A lot has been going on in my life in the past week and a half. I’ve had a lot of revelations about myself, and I’m coming to a conclusion that I’m okay. Maybe better than okay.
First there was the idea last week that I have an area in my life where I’m emotionally healthy. I stated last week that I wasn’t sure where the butterfly effect of that realization was going to take me. Then I had the reading at the art show “Finding Our Voices” for Sexual Assault Awareness Month in my city. That went very well, I got a lot of positive comments on my piece after the reading.
Finally, yesterday something happened that made me realize, again, I might have more emotional health than I gave myself credit for before.
I was in the grocery store, shopping, when I was accosted by a young (18 to 22 range) man panhandling. Now, I’ve never had this happen IN the store before, so it was odd to begin with. Also, when I looked at him, I could tell that he was either on drugs, or coming down hard from drugs.* I told him I didn’t have any money, and that’s when things started to go bad. He stepped nearer to me after I said no, and he was close enough to touch me to begin with. I automatically stepped back, and managed to put the cart between us, even as he was asking, “Are you sure? Not even a couple of bucks?”
I calmly replied, “Yes, I’m sure. I don’t have any money. Please leave.” He looked at me a bit longer, seemed like he was going to come closer again, and at that moment somebody walked past the end of the aisle. He saw that, turned around and left.
I immediately found a store employee, described what had happened and gave a description of the man, and they found him and escorted him out of the store. When I was ready to leave the store, they had an employee help me with my groceries to make sure he wasn’t still outside or wanting to mess with me more.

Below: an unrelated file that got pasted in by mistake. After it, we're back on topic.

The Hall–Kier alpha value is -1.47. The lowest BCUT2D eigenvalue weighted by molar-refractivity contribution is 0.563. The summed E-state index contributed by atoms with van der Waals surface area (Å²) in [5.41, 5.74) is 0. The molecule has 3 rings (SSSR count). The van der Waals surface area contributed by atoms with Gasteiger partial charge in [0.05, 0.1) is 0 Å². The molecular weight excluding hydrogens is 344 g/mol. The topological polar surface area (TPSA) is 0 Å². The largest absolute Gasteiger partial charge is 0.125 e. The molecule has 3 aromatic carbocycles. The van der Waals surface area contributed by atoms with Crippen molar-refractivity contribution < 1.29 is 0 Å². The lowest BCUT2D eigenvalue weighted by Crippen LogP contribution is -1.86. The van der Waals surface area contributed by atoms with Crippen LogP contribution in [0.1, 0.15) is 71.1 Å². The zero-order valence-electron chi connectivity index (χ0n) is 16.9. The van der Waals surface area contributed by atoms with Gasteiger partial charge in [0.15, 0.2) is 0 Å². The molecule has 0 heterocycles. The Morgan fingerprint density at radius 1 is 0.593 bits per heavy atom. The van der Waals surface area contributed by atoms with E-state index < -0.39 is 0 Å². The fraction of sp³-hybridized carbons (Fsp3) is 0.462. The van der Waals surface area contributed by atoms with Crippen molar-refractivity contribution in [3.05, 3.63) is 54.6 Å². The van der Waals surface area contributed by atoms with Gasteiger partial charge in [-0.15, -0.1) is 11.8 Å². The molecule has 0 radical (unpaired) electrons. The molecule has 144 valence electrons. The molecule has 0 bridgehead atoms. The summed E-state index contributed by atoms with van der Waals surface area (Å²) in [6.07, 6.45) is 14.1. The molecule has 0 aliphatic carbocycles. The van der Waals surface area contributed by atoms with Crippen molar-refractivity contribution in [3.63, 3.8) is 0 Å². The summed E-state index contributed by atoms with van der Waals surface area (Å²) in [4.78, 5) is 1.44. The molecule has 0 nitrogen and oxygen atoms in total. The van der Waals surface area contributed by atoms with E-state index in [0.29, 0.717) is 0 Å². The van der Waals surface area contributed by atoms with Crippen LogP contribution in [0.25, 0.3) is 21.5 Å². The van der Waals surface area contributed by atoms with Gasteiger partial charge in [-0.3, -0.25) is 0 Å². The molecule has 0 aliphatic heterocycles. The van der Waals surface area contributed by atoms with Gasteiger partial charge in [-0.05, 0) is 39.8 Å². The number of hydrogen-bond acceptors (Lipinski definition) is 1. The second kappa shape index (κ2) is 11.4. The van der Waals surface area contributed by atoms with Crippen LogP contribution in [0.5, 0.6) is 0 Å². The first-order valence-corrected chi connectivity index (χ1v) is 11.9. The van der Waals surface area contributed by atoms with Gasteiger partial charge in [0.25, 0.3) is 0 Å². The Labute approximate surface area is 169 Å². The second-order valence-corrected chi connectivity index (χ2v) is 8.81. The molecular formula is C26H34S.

When I got home, of course, I had the whole gamut of reactions one gets at a time like that. The feeling of terror, the thoughts of how bad that could have gone, the feelings of intense relief that it went as well as it did, the physical shaking as the adrenaline rush that had carried me through finishing shopping and driving home finally ended.
It was much later when I realized I had not acted like a victem. I didn’t freeze, I didn’t just give him money even when he was trying to intimidate me. As he was stepping into me, I stepped away from him and put a physical object between us. I calmly told him to leave. And afterward, instead of thinking that I’d somehow brought this on myself and that I shouldn’t tell anybody, I immediately sought out a person who had authority to kick him out, and reported what had happened.
Would this have happened like this if I’d not had the realization I had a week ago? I don’t know. What I do know is that my reaction to this incident is different than it’s ever been in situations like this before. Before, I’d blame myself for somehow deserving it, I’d castigate myself no matter how well I handled the whole situation.
Just like the saying of the butterfly’s wings beating starts the chain reaction that causes the tsunami on the other side of the world, last week’s realization of health caused a chain reaction that is evident to me and those who know me right now.
I didn’t blame myself for the incident.
I took appropriate steps to keep myself safe.
I didn’t freeze with the fear I was feeling.
I reported the incident afterwards, and took further appropriate steps to keep myself safe.
And even after it was all over, I still haven’t blamed myself for the incident.
For me, this is a major step.
*I used to work for a substance abuse counselor for 3 years. I’ve seen people who have come to the office for their group sessions drunk, high, coming off a high, and sober.